A Heart to Trust – A.L. Brooks

Rating: 3.5 out of 5.
I enjoyed this, but I didn’t enjoy it as much as Brooks previous release – Dare to Love. It’s a well written book – but it just didn’t excite me.

The production company Jenny is working for is bought out by another larger production company, putting Jenny’s job at risk, especially as her boss and mentor is already leaving the company. Jenny discovers that there are four people up for three roles, and their new boss has decided to make it into a competition. Jenny really needs the job so as much as she hates the idea, she has to roll with it.

One of the people she’s up against is Olivia, who in Jenny’s eyes is a stuck-up rich Brit. Olivia has a complicated situation, she’s married, but not for love. Her husband is Broderick, one of her closest friends, who is ace and aro, and their marriage is one of convenience to allow him to succeed in his dream career. This situation, plus a bad workplace experience makes Olivia very closed off.

The workplace scenario works in that you get to see Jenny and Olivia interacting regularly and meet the other key players in both of their battles to stay employed. The frostiness between the pair in the work environment makes sense with Jenny not trusting people and Olivia having something to hide, and the slow realisation that they found each other attractive plays really well.

I had problems with Jenny being written as a character that has difficulties trusting due to her family situation, but her then trusting a colleague straight away and not picking up on underlying manipulation. The manipulation storyline adds tension to the narrative and the relationship between Jenny and Olivia.

I have high standards for secondary characters in books, and this one does meet them. The workplace characters make the workplace parts of the book where we spend the most time interesting. Broderick and his family, plus Jenny’s best friends and ex-boss Adrienne are all well written and add real depth to both the MCs and the narrative. I’m intrigued by Brooks’ book on Adrienne and her partner – The Long Shot – and will be checking this one out soon.

Romance wise the two MCs don’t get together until around the 70% mark and they take it slow at the beginning too, definitely making this a slow burn romance. Once they’re together the book feels rushed as they cram in six months in the rest of the book and the epilogue, it also feels a little insta love, but I guess as it’s so slow burn this is kind of understandable.

All in all I would recommend this to romance lovers, as others may feel differently about this than me, as for me my rating is mainly due to a lack of the thing that would make this a real page turner for me.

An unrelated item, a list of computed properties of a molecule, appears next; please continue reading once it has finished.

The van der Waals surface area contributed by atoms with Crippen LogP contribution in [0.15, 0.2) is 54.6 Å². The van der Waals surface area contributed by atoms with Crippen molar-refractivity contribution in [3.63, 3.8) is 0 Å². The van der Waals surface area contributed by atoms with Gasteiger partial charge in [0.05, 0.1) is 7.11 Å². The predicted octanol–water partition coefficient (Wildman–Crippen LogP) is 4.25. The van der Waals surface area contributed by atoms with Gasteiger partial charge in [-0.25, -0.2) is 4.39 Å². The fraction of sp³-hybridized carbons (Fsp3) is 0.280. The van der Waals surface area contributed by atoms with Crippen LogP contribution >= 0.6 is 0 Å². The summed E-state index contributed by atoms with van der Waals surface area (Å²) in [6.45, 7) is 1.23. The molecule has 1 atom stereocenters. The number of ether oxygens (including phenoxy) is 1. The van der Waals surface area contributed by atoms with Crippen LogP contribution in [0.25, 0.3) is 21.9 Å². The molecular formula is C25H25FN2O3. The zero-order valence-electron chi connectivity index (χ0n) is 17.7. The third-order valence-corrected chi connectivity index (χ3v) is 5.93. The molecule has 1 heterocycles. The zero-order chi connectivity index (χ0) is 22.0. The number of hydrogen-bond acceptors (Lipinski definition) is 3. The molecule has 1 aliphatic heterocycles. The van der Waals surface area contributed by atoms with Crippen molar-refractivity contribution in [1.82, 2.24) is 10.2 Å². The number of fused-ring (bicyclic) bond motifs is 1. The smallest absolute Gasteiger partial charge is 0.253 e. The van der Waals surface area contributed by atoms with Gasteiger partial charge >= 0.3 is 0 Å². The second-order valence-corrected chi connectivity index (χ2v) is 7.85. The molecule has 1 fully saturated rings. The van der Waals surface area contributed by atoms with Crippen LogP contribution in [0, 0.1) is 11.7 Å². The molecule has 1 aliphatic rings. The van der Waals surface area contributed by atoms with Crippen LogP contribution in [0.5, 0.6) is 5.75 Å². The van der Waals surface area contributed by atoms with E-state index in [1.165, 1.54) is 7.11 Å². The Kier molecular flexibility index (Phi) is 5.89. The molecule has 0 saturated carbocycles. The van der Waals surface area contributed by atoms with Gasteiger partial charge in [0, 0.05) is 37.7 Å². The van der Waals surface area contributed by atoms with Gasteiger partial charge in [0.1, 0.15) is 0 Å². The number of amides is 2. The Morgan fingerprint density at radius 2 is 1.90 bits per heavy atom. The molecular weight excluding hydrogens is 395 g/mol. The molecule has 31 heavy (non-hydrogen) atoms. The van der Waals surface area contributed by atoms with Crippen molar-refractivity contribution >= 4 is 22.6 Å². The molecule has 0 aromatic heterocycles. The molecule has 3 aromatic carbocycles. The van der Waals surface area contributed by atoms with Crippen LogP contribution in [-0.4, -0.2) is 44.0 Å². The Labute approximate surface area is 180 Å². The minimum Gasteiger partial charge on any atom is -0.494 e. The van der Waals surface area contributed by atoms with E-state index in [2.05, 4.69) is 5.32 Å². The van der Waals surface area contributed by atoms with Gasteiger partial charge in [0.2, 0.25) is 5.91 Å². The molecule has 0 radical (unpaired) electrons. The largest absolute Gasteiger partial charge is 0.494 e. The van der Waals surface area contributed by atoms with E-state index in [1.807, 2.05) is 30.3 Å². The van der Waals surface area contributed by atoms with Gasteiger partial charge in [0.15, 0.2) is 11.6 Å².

I received an e-ARC directly from the publisher in exchange for an honest review.

The Secret Ingredient – K.D. Fisher

Rating: 3.5 out of 5.
This is a solid 3 1/2 star book for me.

Beth and Adah come from very different backgrounds, nearly everything about them appears to be the opposite of each other, except for their love of cooking – although they both believe that the others philosophy on cooking is different to themselves.

Beth appears to be a fly by night, disorganised character, yet she runs a successful family business that is gaining a reputation on the east coast. Adah is a complicated character due to her background and the majority of her cheffing experience is working at high end restaurants. Both characters shine when they are together. Adah grounds Beth, whereas Beth gives Adah the opportunity to open up and want more.

I enjoyed all of the additional characters in the book, especially Adah’s son Pete and her best friend Jay. Fisher managed to make it so that both MCs were supported by great additional characters who helped to add to the depth of the story and each character.

I loved the amount of representation throughout the book, be it gay, bisexual, genderqueer or a butch single mother and really appreciated Fisher’s style of writing. I will definitely want to read more of Fisher’s work. The writing relating to both the food and the places the story is set work really well – giving you enough information to paint the picture in your head.

There is something missing from the narrative that means the book isn’t elevated into the four star world for me – but I would definitely recommend this to fans of opposites attract romance and another other wlw romance fans.

I received an e-ARC via NetGalley in exchange for an honest review.

Maiden Leap – C.M. Harris

Rating: 3.5 out of 5.
3.5 stars. Harris has written a really good book – but I’ll be honest, until just over the halfway point I was ready to give up and call this a DNF – then everything clicked and I wanted to know where it was going to lead.